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Naga Jolokia

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1. Introduction. Peppers prefer hot weather. They are renowned in fiery cuisines of India, Thailand and throughout the rest of the world. Peppers can be picked at any color stage, but are hottest when fully ripened; bright red. Peppers are a warm-season vegetables. For optimum growth, peppers require somewhat higher temperatures than tomatoes. 2. Varieties Peppers. Some group different types of peppers together as some look alike and are comparable in their extreme hotness. Ours is an Indian str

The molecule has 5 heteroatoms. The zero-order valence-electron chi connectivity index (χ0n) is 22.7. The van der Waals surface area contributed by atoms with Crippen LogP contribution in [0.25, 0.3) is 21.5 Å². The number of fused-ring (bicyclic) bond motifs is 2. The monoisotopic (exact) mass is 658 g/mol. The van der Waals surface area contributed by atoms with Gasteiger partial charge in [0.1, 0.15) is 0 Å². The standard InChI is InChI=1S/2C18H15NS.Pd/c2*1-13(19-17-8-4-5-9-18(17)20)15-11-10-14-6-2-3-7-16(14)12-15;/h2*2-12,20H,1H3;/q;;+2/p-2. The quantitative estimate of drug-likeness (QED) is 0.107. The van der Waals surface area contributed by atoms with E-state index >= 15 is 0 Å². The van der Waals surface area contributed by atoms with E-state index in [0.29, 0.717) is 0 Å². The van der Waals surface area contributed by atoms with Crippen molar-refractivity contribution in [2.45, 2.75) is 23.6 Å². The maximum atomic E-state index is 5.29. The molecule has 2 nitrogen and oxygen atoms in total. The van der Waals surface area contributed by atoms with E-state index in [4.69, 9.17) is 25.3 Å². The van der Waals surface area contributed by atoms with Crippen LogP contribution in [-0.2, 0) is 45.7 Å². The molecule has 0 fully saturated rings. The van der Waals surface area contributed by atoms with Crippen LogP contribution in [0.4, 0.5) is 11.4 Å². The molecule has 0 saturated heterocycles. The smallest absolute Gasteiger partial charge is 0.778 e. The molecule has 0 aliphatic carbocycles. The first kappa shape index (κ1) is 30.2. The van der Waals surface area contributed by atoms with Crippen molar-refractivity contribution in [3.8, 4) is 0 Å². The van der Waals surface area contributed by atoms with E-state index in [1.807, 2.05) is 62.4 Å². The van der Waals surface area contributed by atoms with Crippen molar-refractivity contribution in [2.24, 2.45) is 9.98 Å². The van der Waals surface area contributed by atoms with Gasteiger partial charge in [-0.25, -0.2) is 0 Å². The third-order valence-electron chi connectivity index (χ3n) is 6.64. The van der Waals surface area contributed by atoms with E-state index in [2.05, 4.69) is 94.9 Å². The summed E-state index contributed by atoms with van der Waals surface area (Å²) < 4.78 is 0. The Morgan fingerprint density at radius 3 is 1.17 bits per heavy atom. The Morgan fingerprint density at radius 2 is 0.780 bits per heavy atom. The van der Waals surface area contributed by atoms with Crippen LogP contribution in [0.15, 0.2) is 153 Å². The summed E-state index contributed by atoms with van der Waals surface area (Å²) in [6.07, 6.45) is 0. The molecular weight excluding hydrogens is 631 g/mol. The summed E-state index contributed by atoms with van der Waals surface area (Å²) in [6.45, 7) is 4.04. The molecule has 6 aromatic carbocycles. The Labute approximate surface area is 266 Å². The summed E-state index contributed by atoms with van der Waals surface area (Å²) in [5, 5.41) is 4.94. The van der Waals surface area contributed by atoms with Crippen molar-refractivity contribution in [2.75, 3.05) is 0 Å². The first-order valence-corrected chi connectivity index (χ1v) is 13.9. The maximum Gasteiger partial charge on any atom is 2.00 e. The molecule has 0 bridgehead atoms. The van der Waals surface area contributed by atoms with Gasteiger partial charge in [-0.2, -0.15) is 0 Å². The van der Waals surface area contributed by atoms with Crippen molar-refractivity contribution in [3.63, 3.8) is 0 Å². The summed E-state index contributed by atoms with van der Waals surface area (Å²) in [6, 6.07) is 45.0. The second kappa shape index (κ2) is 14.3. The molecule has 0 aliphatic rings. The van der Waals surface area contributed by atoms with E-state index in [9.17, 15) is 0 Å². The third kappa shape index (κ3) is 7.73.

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  1. Introduction. Peppers prefer hot weather. They are renowned in fiery cuisines of India, Thailand andthroughout the rest of the world. Peppers can be picked at any color stage, but are hottestwhen fully ripened; bright red. Peppers are a warm-season vegetables. For optimum growth,peppers require somewhat higher temperatures than tomatoes. 2. Varieties Peppers. Some group different types of peppers together as some look alike and arecomparable in their extreme hotness. Ours is an Indian strain which through careful breedingbecame Guinness record holder at over a million Scoville units, roughly twice as hot as theprevious record holder; the Red Savina .Warning: Direct consumption of these peppers can be dangerous. Merely handling the seeds can cause irritation to the hands. 3. Starting Seeds Peppers are difficult to grow. They are best started from seeds indoors in late winter roughly6 to 8 weeks before they are to be set out and transplanted into the garden. Start pepperplants indoors several weeks earlier than tomatoes; well before the last frost date. Pepperseeds are infamous for slow germination, or germinating at different times. Even when grownunder optimal conditions, germination can be slow and irregular. It is not unusual for someseeds to sprout weeks after the first ones. Some varieties may take more than 6 weeks orlonger to germinate; be patient. Try soaking seeds overnight in warm water to stimulategermination or start them in moist paper towels, in plastic bags that aren't completely sealed .Start pepper seeds in pre-moistened seed starting mix or light potting soil. To avoid soil-borndiseases clean commercial starting mix is recommended. Plant seeds flat, and then coverlightly with soil or sow them 1/4-inch deep in 2-to 3-inch containers such as peat ornewspaper pots. To water, spray soil daily just enough to keep it moist. Keep planted seedsin a well-lighted, warm area preferably under fluorescent lights and with subsoil heat. Seedsgerminate best above 65 degrees; Ideal germination temperature is 75 to 85 degrees. Aheated germination mat works well. Prevent seedlings from damping off by keeping soil dampbut not wet to saturation, and by providing good air circulation. Do not water from below, asthis can adversely affect germination.Transplant in spring only after soil and air have warmed and weather is warm and settled.Seedlings or plants cannot tolerate frost and do not grow well in cold, wet soil. If nighttemperatures fall below 50° to 55°F, plants may be stunted and grow slowly, leaves may turnyellow, and flowers to drop off. Black plastic mulch and/or floating row covers may be used toadvantage to warm soil and enhance early spring growing conditions; or whenever coolweather threatens. Transplant seedlings, as soon as they are large enough to handle, intoflats, 2 to 3 inches apart or individually in small pots. Once plants are roughly five inches talland nighttime temperature is above 60ºF, harden the plants off by slowly acclimatizing them tothe garden. Keep plants shaded at first to avoid sun scald and finally transplant to a gardenlocation in full sun. For best results, do not plant peppers seeds directly outside. More sunand less water are known to increase flavor and heat intensity. Feed seedlings with half-strength water-soluble nitrogen fertilizer every two weeks. Plants mature in 100 days. 4. Planting Hardened-off seedlings may be planted outdoors two to three weeks after the last frost whenthe soil temperature has reached 60 degrees F. peppers need full sun, warm rich soil(amended with compost, well-rotted manure, or leaf mold) and good drainage. PH 6 to 7 ispreferred. When peppers begin to produce flower buds, pinch them off and continue to dothis for the first 1 to 2 weeks in order to force plants to develop leaves and a strong rootsystem. Mulch with 2 to 3 inches of organic matter or black/clear plastic to keep weed growthdown, and to maintain soil moisture and temperature. peppers spread and have brittlebranches. In order to work the rows without damaging the plants, plant them in rows 5-6 feetapart. In-row spacing should be 16-18 inches so they can support each other. Peppers dowell in raised beds.  5 . Agronomy Peppers thrive in a well-drained, fertile pH neutral soil well supplied with moisture. Use astarter fertilizer when transplanting. Work a moderate amount of compost or manure into thesoil, then dust the soil surface with a fine layer of Epsom salts and work it into the soil toprovide magnesium, which peppers need for good development. Mulch around the peppers tokeep down weeds, retain moisture, and help to feed the plant. Plastic mulch increases soiltemperature and may help to increase yields. Apply supplemental fertilizer (side-dressing)after the first flush of peppers is set. A uniform moisture supply is essential with peppers,especially during harvest season, irrigate during dry periods. Spread compost or a balancedorganic fertilizer around plants when they flower and again three weeks later. As peppersdevelop, switch over to a fertilizer higher in Phosphorous and Potassium. Gardeners oftenmake the mistake of providing too much nitrogen which results in great looking bushy, greenplants with few fruit.Keep the plants lightly moist, but not soggy wet. Too dry soil may prevent fruit set or causeabortion of small immature fruits. Pull any weeds as they appear. Feed plants with an all-purpose water-soluble fertilizer. Peppers generally need about the same level of care asTomatoes, but they are more vulnerable to cold. Peppers need to be grown in soil that will notdry out quickly and is supplied with plenty of organic matter. Cultivate the surface of the soiloften to get rid of weeds, but not so deeply that roots are harmed. Peppers will bearthroughout the summer as long as fruits are picked regularly.Peppers are self pollinators. Occasionally, they will cross pollinate from pollen carried by beesor other insects. If you are going to save seeds for next year, you need to minimize anypossibility for cross pollinating. Do not plant different varieties near each other. 6. Growing in Containers Peppers can be grown in containers. Use containers that are rust-resistant and have holes in the bottom fordrainage. Plastic pots are inexpensive, lightweight, durable, easy to disinfect, and easy to move around. Other typesof plastic containers with handles may be used for larger and heavier plants. When planting in containers, useporous, well-drained soil. Liquidfertilizer may be applied occasionally to prevent the leaves from yellowing. Don't over water;by keeping the soil a bit on the dry side, bushier and more compact plants will form. Plantsusually don't need pinching, but if any shoots seem to stray, they may be pinched. Peppersmust have full sun all the time. During hot weather, they may be kept in a greenhouse oroutside buried up to their rims in the garden. They must be brought inside before cold weathersets in. Fertilize after transplanting and again if the plants start to look pale or the leaves aresmall. 7. Harvesting Fruits may be harvested at any size desired. Mature fruits easily break from the plant. Lessdamage is done to the plants, however, if fruits are cut rather than pulled off. Hot peppers areusually harvested at the red-ripe stage. To increase yields, harvest some fruit when it is in themature green stage (just before it turns red). Peppers stop setting fruit when plants are loadedso harvesting mature green fruit encourages plants to continue producing. Peppers are greenwhen unripe and turn red when fully ripe. If left on the bush, virtually all peppers will turn red.Carefully remove peppers using clippers, as branches of pepper plants are brittle and tend tobreak off readily. 8. Drying Keep peppers in a warm dry place or dehydrator until brittle dry. Individual fruits can bepicked and strung in a ristras or entire plants can be pulled in the fall, before frost, and hungin an outbuilding or basement to dry. To avoid painful irritation, always exercise caution whenhandling hot varieties. Plastic or rubber gloves may be helpful when picking or handlingpeppers fruits.  9. Sav in    See ds   Har ves ¡ ¢£¤  y ¥  ¦¤¤  y- rip e p e pp e r s ¥  ¢   r see §¨  (Mo s ¡  p e pp e r s turn r e §   wh e n full y matur e ¨©  If fro s tthr e at e n s b e for e p e pp e r s matur e   pull e ntir e plant and hang in c ool, dr y lo c ation to allowp e pp e r s to matur e ¨  Th e r e ar e two m e thod s , dr y or w e t, to har ves t p e pp e r see d s ¨  Th e dr y  m e thod i s ad e    uat e for s mall numb e r s of p e pp e r s ¨  Cut bottom s off th e fruit and c ar e full y   s trip see d s   s urrounding th e   c or e ¨    See d s u s uall y n ee d no furth e r c l e aning. To pro cess   see d fromlarg e amount s of p e pp e r s , fir s t c ut off th e top s    j u s t b e low th e   s t e m. F ill a bl e nd e r withp e pp e r s and wat e r and g e ntl y bl e nd to se parat e   see d s . H e alth y   see d will s ink to th e bottomwhil e p e pp e r d e bri s and immatur e   see d s will float and c an b e   s kimm e d off. S pr e ad c l e an e d see d s on a pap e r tow e l and allow th e m to air - dr y . Wh e n see d i s full y dr y it will br e ak wh e nfold e d. Dri e d see d s hould b e   s tor e d in a c ool, dr y , pla ce . See d s hould r e main v iabl e for atl e a s t two to thr ee   ye ar s if  s tor e d prop e rl y . 10 .S to   in    a nd Pre s erv in      S tor e dri e d p e pp e r s in airtight c ontain e r s . If m e al moth s ar e a probl e m, s tor e p e pp e r s inzipp e r -s t y l e fr ee z e r bag s in th e fr ee z e r F r ee zing p e pp e r s . S impl y wa s h and dr y th e p e pp e r s , r e mo ve th e   s t e m s and see d s and c hopa s d es ir e d. Pa c k into fr ee z e r bag s , c ontain e r s , or c anning  j ar s . Be   s ur e to lab e l and dat e   e a c hpa c kag e . P e pp e r s will k ee p in y our fr ee z e r for 3 to 6 month s .Pi c kl e d p e pp e r s   4 lb s . hot long r e d, gr ee n, or ye llow p e pp e r s   3 lb s . s w ee t r e d and gr ee n p e pp e r s   5   c . v in e gar 5%   1   c . wat e r 4 tb s p. c anning or pi c kling s alt 2 tb s p. s ugar 2   c lo ve garli c  If  s mall p e pp e r s ar e l e ft whol e , s la s h 1   1    2 to 2   s lit s in e a c h. Quart e r larg e p e pp e r s . B lan c h inboiling wat e r and p ee l. Cool. F latt e n s mall p e pp e r s . F ill  j ar s l e a v ing 1    2 in c h h e ad s pa ce .Combin e and h e at oth e r ingr e di e nt s to boiling and s imm e r 10 minut es . R e mo ve garli c . Addhot pi c kling s olution o ve r p e pp e r s , l e a v ing 1    2 in c h h e ad s pa ce . Ad  j u s t lid s and pro cess .Pro cess in boiling wat e r c ann e r for 15 minut es for half pint s , or pint s .Mak es 9 pint s . B a s i c Hot P e pp e r S au ce   3   c Di s till e d whit e   v in e gar 2 lb p e pp e r s   see d e d and c hopp e d 2 t s   S alt S imm e r v in e gar, s alt and p e pp e r s at l e a s t 5 minut es . Pro cess . S tor e in a gla ss bottl e . Put in adark c abin e t and l e t ag e at l e a s t 3 month s . S train wh e n r e ad y to u se .    11.Diseases and Pests Peppers are generally quite healthy although pests are an occasional problem. Damp-off is the arch-enemy of anygardener trying to grow plants from seed. Damping-off is fairly easy to spot  stems of healthy new seedlingssuddenly begin to rot at the soil line for no apparentreason! Damping-off is caused by a fungus, and can be spread through contaminated soil orpots. It is typically more of a problem for younger seedlings. Avoid damping-off by alwaysusing clean seed starting mix   for planting seeds. Do not re-use old pots for planting newseeds without first disinfecting them by washing in sudsy water containing bleach. If peat potsare over watered and get soggy they quickly begin to support growth of damping-off mold.Excessive humidity favors development of mold. Although high humidity is good for seedsprouting, it favors development of damping-off of sprouted seeds.   If seeds were germinatedunder a plastic cover, it must be removed as soon as seedlings begin to emerge.   Greenaphids are always a nagging problem.   They quickly weaken and deform plants.   Moreimportantly, aphids sometimes spread viruses. The most common is tobacco mosaic virus,which causes mottled yellow leaves and misshapen fruits. Because there are no cures forviruses, infected plants must be destroyed to prevent further spread of disease. Prevent virusdiseases from spreading by using insecticide soap sprays to control aphids